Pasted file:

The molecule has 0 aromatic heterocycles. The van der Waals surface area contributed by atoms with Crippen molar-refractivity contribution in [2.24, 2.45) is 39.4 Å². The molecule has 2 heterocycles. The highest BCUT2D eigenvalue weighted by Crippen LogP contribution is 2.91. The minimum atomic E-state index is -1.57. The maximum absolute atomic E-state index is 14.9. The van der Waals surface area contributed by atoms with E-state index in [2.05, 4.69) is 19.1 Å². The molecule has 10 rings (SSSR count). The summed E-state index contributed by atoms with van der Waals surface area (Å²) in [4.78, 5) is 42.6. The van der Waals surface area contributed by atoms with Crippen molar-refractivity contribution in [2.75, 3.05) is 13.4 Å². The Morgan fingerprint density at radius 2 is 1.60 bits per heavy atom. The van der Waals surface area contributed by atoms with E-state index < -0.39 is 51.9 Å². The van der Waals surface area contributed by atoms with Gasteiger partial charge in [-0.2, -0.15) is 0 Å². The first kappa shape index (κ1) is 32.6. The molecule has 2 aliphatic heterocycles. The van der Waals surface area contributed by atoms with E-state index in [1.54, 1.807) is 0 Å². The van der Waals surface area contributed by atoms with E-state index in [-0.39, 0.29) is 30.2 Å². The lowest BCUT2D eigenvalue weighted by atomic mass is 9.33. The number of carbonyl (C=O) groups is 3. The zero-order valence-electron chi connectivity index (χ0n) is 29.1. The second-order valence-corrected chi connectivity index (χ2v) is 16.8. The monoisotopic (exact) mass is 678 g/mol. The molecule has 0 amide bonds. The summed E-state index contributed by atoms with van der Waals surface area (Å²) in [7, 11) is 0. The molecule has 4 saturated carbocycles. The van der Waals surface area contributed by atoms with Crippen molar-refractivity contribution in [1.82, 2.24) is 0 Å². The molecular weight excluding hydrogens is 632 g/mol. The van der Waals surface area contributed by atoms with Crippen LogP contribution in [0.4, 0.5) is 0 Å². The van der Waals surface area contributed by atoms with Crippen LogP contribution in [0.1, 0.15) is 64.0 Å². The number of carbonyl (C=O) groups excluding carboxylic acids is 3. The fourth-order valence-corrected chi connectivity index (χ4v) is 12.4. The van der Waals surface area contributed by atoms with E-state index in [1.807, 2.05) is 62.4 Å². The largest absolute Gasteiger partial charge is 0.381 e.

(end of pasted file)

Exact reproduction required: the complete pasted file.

The molecule has 0 aromatic heterocycles. The van der Waals surface area contributed by atoms with Crippen molar-refractivity contribution in [2.24, 2.45) is 39.4 Å². The molecule has 2 heterocycles. The highest BCUT2D eigenvalue weighted by Crippen LogP contribution is 2.91. The minimum atomic E-state index is -1.57. The maximum absolute atomic E-state index is 14.9. The van der Waals surface area contributed by atoms with E-state index in [2.05, 4.69) is 19.1 Å². The molecule has 10 rings (SSSR count). The summed E-state index contributed by atoms with van der Waals surface area (Å²) in [4.78, 5) is 42.6. The van der Waals surface area contributed by atoms with Crippen molar-refractivity contribution in [2.75, 3.05) is 13.4 Å². The Morgan fingerprint density at radius 2 is 1.60 bits per heavy atom. The van der Waals surface area contributed by atoms with E-state index < -0.39 is 51.9 Å². The van der Waals surface area contributed by atoms with Gasteiger partial charge in [-0.2, -0.15) is 0 Å². The first kappa shape index (κ1) is 32.6. The molecule has 2 aliphatic heterocycles. The van der Waals surface area contributed by atoms with E-state index in [1.54, 1.807) is 0 Å². The van der Waals surface area contributed by atoms with E-state index in [-0.39, 0.29) is 30.2 Å². The lowest BCUT2D eigenvalue weighted by atomic mass is 9.33. The number of carbonyl (C=O) groups is 3. The zero-order valence-electron chi connectivity index (χ0n) is 29.1. The second-order valence-corrected chi connectivity index (χ2v) is 16.8. The monoisotopic (exact) mass is 678 g/mol. The molecule has 0 amide bonds. The summed E-state index contributed by atoms with van der Waals surface area (Å²) in [7, 11) is 0. The molecule has 4 saturated carbocycles. The van der Waals surface area contributed by atoms with Crippen molar-refractivity contribution in [1.82, 2.24) is 0 Å². The molecular weight excluding hydrogens is 632 g/mol. The van der Waals surface area contributed by atoms with Crippen LogP contribution in [0.4, 0.5) is 0 Å². The van der Waals surface area contributed by atoms with Crippen LogP contribution in [0.1, 0.15) is 64.0 Å². The number of carbonyl (C=O) groups excluding carboxylic acids is 3. The fourth-order valence-corrected chi connectivity index (χ4v) is 12.4. The van der Waals surface area contributed by atoms with E-state index in [1.807, 2.05) is 62.4 Å². The largest absolute Gasteiger partial charge is 0.381 e.